Also, manufacturers who sell primarily to consumers seem to experience higher warranty claims rates than those who sell to businesses who are themselves in the service business (hospitals, airlines, telephone companies, etc.), and who are buying and using the equipment to earn service revenue. This would seem to be counter-intuitive. After all, wouldn't airlines and telephone companies be tougher to please than homeowners and commuters? Yet even within the automotive category, recreational vehicles and light trucks throw off more claims than on-highway trucks or emergency vehicles. Within telecom equipment, Netgear's wireless LANs sold at retail have a 5% claims rate while Lucent's central office telco switches have a 1% claims rate.
Perhaps there's a correlation between the sophistication of the customer and the quality of the equipment? Or perhaps business customers do more testing and inspection at the outset, reducing the need for warranty work by spotting defective units before they're accepted, deployed or even paid for? One reader suggested that medical equipment and airplanes are simply too important to fail, compared to laptops or pickup trucks. Yet they do fail, albeit at a 1% rate instead of 3% or more. And at least within the airline industry, problematic units tend to get swapped out long before they can cause a catastrophic failure and possibly a loss of life. And for some medical equipment manufacturers, extended warranty sales are a steady source of profits. What hospital or doctor would buy an extended warranty on equipment that never fails?
Combining these two trends, we would suggest that OEMs who sell to consumers have the highest claims rates, and suppliers who sell to suppliers have the lowest claims rates. The industry labels don't themselves specify position within the supply chain, and in fact some categories such as HVAC contain a mixture of both OEMs and parts suppliers. But even there, looking at the raw data, it's clear that the end user-facing OEMs almost always have higher claims rates than their suppliers.
The exception to these rules seems to be the disk drive industry. However, in previous articles where we took apart computers and motor vehicles piece by piece, we found that both disk drives and engines/transmissions experience warranty at close to the OEM rate while almost every other category of parts supplier experiences warranty at radically lower rates. One could theorize that disk drives are something akin to the "powertrain" of a computer. Brakes, mufflers, lights, interiors, and glass are much like the circuit boards and fans inside a PC. So there's another theory: disk drive and drivetrain manufacturers generally have higher claims rates than their parts-making peers.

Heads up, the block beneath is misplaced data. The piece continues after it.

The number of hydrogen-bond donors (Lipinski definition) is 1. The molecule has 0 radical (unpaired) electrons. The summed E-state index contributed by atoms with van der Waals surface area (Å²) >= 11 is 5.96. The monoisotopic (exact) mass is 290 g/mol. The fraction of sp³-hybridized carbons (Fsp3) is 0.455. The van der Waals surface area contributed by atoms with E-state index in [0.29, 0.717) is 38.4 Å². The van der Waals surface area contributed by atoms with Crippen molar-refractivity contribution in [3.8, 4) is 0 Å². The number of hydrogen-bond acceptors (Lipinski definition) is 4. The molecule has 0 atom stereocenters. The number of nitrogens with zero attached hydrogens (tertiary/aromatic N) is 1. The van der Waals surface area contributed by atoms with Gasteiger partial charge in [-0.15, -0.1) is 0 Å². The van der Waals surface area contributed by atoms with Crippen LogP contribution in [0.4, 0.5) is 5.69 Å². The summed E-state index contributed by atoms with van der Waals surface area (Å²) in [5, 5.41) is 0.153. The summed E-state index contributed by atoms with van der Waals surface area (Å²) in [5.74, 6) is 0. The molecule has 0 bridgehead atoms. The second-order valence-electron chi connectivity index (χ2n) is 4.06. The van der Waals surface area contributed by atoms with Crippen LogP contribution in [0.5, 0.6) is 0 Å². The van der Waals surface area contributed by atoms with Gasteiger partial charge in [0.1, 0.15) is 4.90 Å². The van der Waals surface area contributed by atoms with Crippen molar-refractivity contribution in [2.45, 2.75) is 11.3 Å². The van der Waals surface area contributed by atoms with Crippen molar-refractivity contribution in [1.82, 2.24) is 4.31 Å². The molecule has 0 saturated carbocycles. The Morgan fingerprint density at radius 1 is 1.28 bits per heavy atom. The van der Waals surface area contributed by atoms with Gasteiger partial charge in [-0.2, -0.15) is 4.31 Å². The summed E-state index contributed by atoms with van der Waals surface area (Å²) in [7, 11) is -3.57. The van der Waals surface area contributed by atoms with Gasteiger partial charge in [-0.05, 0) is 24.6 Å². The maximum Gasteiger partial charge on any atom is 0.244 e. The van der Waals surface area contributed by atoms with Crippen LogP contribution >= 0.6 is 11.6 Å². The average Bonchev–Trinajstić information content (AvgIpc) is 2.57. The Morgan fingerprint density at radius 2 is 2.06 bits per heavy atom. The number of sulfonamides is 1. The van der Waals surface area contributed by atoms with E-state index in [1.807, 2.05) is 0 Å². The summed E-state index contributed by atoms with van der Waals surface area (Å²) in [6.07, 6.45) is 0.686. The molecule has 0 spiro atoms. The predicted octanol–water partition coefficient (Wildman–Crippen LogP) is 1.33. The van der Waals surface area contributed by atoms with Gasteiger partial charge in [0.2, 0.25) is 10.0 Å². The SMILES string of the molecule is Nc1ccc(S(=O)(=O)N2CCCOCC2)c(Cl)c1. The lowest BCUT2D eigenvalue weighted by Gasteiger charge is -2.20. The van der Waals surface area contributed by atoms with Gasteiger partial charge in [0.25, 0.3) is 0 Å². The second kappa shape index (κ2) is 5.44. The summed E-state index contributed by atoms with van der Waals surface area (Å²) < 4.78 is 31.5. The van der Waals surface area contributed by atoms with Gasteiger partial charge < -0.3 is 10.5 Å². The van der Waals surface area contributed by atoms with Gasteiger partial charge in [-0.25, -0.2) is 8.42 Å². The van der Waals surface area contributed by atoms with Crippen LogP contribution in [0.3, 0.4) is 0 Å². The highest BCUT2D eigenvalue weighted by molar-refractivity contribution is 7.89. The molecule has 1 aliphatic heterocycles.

Where You Sit Is Where You Stand
What we're saying is that warranty claims rates depend somewhat on product type and somewhat on position within the supply chain. The GMs and the HPs of the world have much in common in terms of their position within the supply chain, even if their product lines are vastly different (although Hummer is now selling laptops, see headline at right). Seagate and ArvinMeritor are similar as are Cisco and Delphi. But perhaps there's no better example than Motorola, selling electronic, entertainment, and communications components to both Silicon Valley and Detroit, and seeing claims rates in the vicinity of 0.7% to 1.3%. We'd bet that the products Motorola sells to consumers have higher claims rates than those sold to businesses, and that those sold to businesses have similar claims rates, whether the customers are in the computer, telecom, or automotive industries.
The label for medical and scientific equipment just wouldn't fit in the chart. That's the dark purple line near the bottom. Finally, there's a black line towards the middle which represents all 800 or so manufacturers who report warranty expenses. As it shows, the weighted average claims rate for all manufacturers has fluctuated mostly between 1.7% and 1.8% over the past 10 quarters. This year it's remained close to the high end of that range at 1.75% to 1.8%. But it's never been higher than 1.84% and it's never been lower than 1.61%, at least not since warranty disclosures began in early 2003.
The flatter the lines look, the more reliable they may be as benchmarks for their respective industries. Therefore, because the dark blue, green, and purple lines are relatively flat, one could conclude that 2.5% is the typical claims rate for an auto OEM, and 1% is typical for new homes as well as for the medical and scientific equipment field. Individual warranty providers may oscillate around these industry averages, but their very flatness suggests that they are reliable measurements over time.
The lines that look more like foothills are coming from industries that are either seasonal by nature or are seeing one or more major players successfully cutting their warranty expense over time. In telecom equipment, for instance, Lucent has chopped its warranty claims rate from close to 4% to under 1%. In dollar terms, they've gone from $50 million to $20 million per quarter in claims. And that means Lucent alone has caused telecom equipment warranty spending to decline by close to 10% industry-wide. What at first looks like an industry-wide trend is in fact a trend for just one or two major players.
Over time, perhaps in another year or two, these oscillating sine waves also will flatten out, or at least by then we'll know their typical amplitude and frequency. It may never be possible to figure out the claims rate for something as specific as , say, toasters. But in time it will be possible to take a look at product type, warranty duration, and the seller's position within the supply chain and make a fairly accurate guess of what the normal range would be for their warranty claims rates.
|Back to Part Two||Go to Part Four|